Morton's neuroma occurs when the nerve between the toe becomes inflamed and swollen. Symptoms of Morton's neuroma include pain between the toes and the feeling of stepping on a pebble. Morton's neuroma affects the forefoot or the ball of the foot, between the metatarsal bones and toes. It's also called intermetatarsal neuroma.
This condition develops when the nerve suffers excessive pressure or compression between the toes. It occurs more often in women than men, because of shoe styles and many more reasons like:
An irritated or damaged nerve between the toe bones causes Morton's neuroma. The compression or squeezing causes inflammation and irritation. Symptoms of Morton's neuroma get worse over time. Common symptoms of Morton's Neuroma include:
Morton's Neuroma involves the thickening and degeneration of the interdigital nerve of the foot, commonly between the third and fourth metatarsal heads.
During an examination, the health provider will look at the feet, to check if there's a mass between the toes, and puts pressure on the spaces between the toe bones to check the location of the foot pain.
An X-ray doesn't show a neuroma but can help rule out other conditions that cause foot pain, such as arthritis or stress fracture.
Magnetic resonance imaging (MRI):
Magnetic resonance imaging of the foot provides a detailed picture of tissues and nerves and in getting a proper diagnosis.
Ultrasound gives real-time images of the internal structures of the foot and helps detect soft tissue abnormality.
Electromyography helps to measure the electrical activity of the nerves and muscles. It can rule out nerve conditions that can cause symptoms similar to those of Morton's neuroma.
Medications: Nonsteroidal anti-inflammatory drugs (NSAIDs), steroid injections, Anti-inflammatory drugs injected into the skin, local anesthetic injection, etc.
Note: Medication should not be taken without the doctor's prescription.
If conservative treatment doesn't relieve the symptoms, then foot surgery such as neurectomy is recommended. Neurectomy is the most common surgery for Morton's neuroma, other procedures like cryogenic neuro ablation, radiofrequency ablation, etc can help reduce symptoms.
Rest and elevation:
Rest and elevation of the affected foot help to relieve the pressure on the compressed nerve.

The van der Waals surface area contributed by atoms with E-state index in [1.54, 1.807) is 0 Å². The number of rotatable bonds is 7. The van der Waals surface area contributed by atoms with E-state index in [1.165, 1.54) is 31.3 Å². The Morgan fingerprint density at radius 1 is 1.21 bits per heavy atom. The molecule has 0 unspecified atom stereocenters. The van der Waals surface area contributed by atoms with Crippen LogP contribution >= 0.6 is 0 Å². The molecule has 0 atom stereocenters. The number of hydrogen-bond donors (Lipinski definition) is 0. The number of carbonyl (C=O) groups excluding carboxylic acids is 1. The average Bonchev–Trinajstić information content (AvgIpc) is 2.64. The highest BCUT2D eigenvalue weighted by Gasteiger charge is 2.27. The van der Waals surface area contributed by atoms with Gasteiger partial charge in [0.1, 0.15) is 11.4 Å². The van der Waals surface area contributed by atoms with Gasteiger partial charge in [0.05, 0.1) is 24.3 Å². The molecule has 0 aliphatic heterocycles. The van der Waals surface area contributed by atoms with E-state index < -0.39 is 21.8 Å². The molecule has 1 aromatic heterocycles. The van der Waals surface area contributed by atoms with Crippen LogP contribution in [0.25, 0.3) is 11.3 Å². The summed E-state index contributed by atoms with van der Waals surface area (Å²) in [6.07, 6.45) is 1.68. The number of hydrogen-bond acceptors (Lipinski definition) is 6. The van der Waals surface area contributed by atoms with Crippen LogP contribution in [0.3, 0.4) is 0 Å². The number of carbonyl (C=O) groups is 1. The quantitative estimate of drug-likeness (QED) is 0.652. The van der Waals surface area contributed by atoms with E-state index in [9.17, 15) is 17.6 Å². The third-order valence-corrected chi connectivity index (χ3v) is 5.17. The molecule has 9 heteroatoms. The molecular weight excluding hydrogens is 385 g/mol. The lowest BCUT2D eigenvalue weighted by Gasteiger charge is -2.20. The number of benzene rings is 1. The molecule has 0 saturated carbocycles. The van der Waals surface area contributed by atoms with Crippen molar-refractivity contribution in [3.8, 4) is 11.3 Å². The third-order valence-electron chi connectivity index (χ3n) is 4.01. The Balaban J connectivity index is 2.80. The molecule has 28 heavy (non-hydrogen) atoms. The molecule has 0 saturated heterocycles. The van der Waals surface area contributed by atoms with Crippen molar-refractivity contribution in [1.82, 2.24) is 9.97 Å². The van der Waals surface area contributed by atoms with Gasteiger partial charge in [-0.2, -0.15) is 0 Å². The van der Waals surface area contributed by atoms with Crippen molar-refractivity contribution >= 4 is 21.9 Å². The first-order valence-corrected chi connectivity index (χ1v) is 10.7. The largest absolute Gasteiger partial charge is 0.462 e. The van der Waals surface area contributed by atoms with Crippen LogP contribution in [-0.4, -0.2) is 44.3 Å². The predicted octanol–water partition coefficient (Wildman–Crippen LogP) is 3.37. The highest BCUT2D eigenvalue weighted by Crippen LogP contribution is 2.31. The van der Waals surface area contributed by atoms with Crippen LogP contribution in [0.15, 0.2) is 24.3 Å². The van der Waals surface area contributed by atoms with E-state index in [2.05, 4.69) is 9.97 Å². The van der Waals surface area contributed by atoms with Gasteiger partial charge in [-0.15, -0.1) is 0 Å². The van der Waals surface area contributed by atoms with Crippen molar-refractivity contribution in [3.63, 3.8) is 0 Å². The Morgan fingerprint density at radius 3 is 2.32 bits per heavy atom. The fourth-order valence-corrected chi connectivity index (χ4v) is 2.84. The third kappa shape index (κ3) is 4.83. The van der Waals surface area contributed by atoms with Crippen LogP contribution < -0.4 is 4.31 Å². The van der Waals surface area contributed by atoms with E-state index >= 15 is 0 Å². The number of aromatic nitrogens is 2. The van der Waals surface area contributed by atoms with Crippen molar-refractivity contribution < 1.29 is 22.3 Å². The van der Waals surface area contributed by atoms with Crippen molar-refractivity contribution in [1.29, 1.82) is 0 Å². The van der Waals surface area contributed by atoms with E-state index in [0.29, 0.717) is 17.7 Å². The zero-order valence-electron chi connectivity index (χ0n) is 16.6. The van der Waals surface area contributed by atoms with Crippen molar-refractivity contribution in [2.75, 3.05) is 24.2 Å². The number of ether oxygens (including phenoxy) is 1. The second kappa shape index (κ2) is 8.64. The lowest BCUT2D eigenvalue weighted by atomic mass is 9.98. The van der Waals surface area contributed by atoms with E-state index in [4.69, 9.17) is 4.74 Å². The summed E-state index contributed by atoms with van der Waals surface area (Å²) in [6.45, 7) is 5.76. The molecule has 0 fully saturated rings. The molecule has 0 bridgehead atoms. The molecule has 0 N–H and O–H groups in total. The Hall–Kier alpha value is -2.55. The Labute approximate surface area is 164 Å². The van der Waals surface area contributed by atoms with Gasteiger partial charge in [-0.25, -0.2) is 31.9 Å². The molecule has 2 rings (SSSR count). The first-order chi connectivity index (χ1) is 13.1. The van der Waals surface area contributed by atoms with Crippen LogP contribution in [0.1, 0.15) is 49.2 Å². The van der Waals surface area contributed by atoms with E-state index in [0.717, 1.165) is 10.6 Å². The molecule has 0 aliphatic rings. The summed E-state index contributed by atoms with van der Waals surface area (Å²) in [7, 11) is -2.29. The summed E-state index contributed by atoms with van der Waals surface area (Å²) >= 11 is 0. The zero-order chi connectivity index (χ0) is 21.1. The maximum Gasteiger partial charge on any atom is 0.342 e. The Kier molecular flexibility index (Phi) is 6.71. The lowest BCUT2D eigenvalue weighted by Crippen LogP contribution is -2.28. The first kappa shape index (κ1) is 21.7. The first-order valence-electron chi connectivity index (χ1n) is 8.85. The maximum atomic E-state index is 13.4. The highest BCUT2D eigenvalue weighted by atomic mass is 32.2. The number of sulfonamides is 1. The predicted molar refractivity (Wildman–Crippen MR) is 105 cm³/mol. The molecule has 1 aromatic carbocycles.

Application of ice on the foot where there is a neuroma can subside the flare-up, especially after a long day of activities. Ice therapy significantly reduces inflammation and pain.
Heat therapy can be used by soaking the feet for 10 minutes and the pain magically disappears. This can be followed by massaging the feet and rubbing them with a pain ointment.
Therapeutic ultrasound is beneficial to decrease the associated inflammation and pain.
Extracorporeal Shockwave Therapy:
Extracorporeal Shockwave Therapy is a useful modality to reduce pain in patients with Morton's neuroma.
Shoes with the adequate room across the ball of the foot and in the toe are recommended. Foot pads and arch supports such as metatarsal pads fit inside the shoe and help reduce pressure on the nerve.
Orthotics help with gait abnormalities, as gait abnormalities can lead to back pain, arthritis, or other problems. Orthotics are customized shoe inserts that can reduce some of the pain caused due to Morton's neuroma, by relieving the pressure from the painful nerve. Metatarsal pads in the shoe inserts and removable metatarsal pads can also offload the ball of the foot where there is pain.
The foot muscles are originally weaker, which is why Morton's neuroma has appeared. Strengthening exercises like balancing the foot, drawing the alphabet with the foot and many more can be done.
Stretching exercises such as toe extensor stretch, lower foot, plantar fascia, and calf muscles regularly stretching can be carried on.
Deep tissue massage is applied with caution and utmost care to avoid aggravating the neuroma. Massage techniques are used to relieve pressure and compression on the metatarsal heads.
Manual therapy is effective in relieving pain, by altering afferent nociceptive barrages, normalizing sensorimotor mismatches, and activating descending anti-nociceptive pathways.
The patient is advised not to wear tight or high-heeled shoes for long periods, shoes with a wide toe box should be worn so that the toes aren't cramped. While playing, athletic shoes should be worn with plenty of padding to cushion the balls of the feet. The patient should also maintain a healthy weight since extra pounds put more pressure on the foot.
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